This mix creates long electric guitar solo edits from multiple takes of Charlie Christian’s performances in the Benny Goodman Sextet. Twenty-five solos are combined within six songs, lasting half an hour.
Charlie Christian, “the genius of electric guitar,” died at age 25 in 1942. He arrived and left just in time to be an extraordinary pioneer in the early 1940s small group scene, which replaced big band jazz with nimbler units, who discovered the way forward.
Christian was spotted by the golden-eared John Hammond in Oklahoma City in 1939, who recommended him to Benny Goodman. Though limited mostly to 15-to-45-second solos in his recordings with the Goodman Sextet, Christian played in all kinds of directions – toward bop, west coast jazz, and Chuck Berry’s blartney-blartney. He’s credited as one of the originators of modern guitar solos.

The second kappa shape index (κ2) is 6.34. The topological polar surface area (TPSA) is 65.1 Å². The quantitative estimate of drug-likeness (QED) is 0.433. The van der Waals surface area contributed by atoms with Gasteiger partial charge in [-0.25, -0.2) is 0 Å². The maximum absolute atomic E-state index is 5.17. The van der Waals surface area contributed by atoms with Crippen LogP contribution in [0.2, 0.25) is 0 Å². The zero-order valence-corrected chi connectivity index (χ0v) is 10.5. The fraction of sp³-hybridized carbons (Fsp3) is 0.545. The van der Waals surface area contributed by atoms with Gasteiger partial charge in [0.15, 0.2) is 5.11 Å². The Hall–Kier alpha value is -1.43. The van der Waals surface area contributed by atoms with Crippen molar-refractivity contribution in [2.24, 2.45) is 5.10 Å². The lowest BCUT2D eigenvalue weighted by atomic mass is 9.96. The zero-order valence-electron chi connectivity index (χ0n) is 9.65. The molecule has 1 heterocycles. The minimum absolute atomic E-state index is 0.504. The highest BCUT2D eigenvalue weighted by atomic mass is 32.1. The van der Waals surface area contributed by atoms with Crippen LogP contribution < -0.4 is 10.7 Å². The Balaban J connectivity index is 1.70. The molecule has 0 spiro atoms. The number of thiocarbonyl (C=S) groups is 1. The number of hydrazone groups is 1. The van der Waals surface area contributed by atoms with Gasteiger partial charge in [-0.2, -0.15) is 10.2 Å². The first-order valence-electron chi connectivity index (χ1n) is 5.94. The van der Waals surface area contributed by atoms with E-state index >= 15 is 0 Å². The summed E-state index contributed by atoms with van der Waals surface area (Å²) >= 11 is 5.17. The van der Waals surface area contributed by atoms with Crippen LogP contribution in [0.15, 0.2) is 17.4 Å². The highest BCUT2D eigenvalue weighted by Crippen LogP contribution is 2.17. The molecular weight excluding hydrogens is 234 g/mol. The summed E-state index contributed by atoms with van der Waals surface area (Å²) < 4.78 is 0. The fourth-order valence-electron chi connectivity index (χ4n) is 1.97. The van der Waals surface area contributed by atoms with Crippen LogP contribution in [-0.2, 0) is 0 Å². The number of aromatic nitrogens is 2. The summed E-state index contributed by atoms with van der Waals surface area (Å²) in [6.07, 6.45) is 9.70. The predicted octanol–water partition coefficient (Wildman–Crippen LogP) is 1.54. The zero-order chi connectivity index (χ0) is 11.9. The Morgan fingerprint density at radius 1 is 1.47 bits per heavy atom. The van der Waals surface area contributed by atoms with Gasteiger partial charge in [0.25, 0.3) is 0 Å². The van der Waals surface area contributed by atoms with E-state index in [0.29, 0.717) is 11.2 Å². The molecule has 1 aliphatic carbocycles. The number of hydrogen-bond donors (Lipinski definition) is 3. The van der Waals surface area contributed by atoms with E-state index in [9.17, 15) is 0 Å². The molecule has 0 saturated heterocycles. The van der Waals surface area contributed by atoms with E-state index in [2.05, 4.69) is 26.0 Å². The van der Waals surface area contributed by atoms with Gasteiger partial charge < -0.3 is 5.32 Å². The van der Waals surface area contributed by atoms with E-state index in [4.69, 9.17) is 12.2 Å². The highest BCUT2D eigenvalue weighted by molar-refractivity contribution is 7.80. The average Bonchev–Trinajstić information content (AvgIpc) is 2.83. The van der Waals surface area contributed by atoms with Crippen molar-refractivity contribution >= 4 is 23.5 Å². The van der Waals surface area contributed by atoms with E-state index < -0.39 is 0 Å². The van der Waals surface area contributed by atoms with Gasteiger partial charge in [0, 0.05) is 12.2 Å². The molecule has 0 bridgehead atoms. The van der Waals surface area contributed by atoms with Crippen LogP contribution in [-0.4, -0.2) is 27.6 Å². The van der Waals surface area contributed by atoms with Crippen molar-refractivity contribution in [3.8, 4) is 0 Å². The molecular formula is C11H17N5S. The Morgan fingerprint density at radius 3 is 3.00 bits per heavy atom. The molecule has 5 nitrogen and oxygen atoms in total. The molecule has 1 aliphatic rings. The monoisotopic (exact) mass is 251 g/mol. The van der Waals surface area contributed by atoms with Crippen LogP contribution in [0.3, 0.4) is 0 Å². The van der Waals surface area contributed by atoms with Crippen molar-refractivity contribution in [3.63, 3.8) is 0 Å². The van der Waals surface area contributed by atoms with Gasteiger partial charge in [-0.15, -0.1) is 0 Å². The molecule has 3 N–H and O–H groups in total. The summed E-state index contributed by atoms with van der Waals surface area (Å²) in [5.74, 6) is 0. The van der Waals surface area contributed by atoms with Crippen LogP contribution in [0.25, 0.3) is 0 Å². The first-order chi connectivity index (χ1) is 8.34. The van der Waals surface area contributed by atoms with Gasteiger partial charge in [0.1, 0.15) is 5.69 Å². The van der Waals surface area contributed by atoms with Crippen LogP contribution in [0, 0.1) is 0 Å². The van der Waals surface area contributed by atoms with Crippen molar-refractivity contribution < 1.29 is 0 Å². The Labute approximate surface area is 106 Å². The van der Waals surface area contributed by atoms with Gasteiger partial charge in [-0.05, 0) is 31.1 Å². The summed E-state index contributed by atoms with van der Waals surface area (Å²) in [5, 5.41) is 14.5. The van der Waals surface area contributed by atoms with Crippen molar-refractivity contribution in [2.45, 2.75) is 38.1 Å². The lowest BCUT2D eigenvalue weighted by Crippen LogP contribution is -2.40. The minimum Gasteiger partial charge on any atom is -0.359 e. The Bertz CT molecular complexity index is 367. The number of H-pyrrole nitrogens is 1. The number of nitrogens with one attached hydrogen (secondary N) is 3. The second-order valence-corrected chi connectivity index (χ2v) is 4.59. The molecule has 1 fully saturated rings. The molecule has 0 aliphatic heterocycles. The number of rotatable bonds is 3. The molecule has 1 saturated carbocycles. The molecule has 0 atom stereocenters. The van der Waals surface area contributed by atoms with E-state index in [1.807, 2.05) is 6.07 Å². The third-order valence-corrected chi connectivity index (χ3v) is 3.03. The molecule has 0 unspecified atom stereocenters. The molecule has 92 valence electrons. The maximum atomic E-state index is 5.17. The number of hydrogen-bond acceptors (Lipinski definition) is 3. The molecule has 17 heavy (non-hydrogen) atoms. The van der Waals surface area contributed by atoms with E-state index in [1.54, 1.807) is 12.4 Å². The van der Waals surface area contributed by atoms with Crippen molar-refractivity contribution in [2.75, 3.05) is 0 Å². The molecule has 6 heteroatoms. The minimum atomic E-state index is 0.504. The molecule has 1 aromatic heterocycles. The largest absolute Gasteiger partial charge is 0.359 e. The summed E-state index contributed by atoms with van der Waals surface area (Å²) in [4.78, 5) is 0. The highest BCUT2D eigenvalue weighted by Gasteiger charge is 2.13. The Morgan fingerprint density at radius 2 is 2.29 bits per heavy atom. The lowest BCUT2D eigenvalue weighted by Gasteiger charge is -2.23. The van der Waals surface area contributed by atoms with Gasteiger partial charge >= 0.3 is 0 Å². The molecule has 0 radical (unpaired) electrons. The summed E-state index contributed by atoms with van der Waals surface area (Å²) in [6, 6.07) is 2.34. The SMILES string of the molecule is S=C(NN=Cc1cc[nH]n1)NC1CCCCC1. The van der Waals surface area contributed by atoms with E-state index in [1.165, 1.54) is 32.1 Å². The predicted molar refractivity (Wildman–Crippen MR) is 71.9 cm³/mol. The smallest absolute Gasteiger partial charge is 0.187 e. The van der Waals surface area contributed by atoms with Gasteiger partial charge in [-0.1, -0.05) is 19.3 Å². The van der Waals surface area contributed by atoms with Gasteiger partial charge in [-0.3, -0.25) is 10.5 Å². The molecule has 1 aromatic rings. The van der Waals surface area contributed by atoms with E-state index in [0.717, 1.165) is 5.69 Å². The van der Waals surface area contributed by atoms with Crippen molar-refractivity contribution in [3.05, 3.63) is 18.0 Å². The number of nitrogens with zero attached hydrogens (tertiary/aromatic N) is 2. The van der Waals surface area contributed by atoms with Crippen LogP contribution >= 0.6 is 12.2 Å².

The document of record is the four-disc, “Charlie Christian: The Genius of Electric Guitar.” It’s great both for Christian and for the Goodman Sextet. The Goodman and Artie Shaw small groups were the disruptive, post-punk, insect-rock of the early 1940s. Also pop superstars who got their clothes torn off by screaming fans. Elvis and The Beatles didn’t invent that stuff.
My selections for edits are based entirely on there being sufficient takes, and sufficient Christian soloing, to make an edit a worthwhile value-add. Jerry Garcia and Steely Dan listened to Charlie Christian. The history of jazz since 1940 listened to Charlie Christian. You should, too. I’ve made it easy with edits that present him as the featured rock star of the album.
- Wholly Cats (6 solos)
- Breakfast Feud (9 solos)
- I Surrender Dear (2 solos)
- Good Enough to Keep (3 solos)
- Solo Flight (2 solos - the whole song)
- I Can’t Give You Anything But Love (3 solos)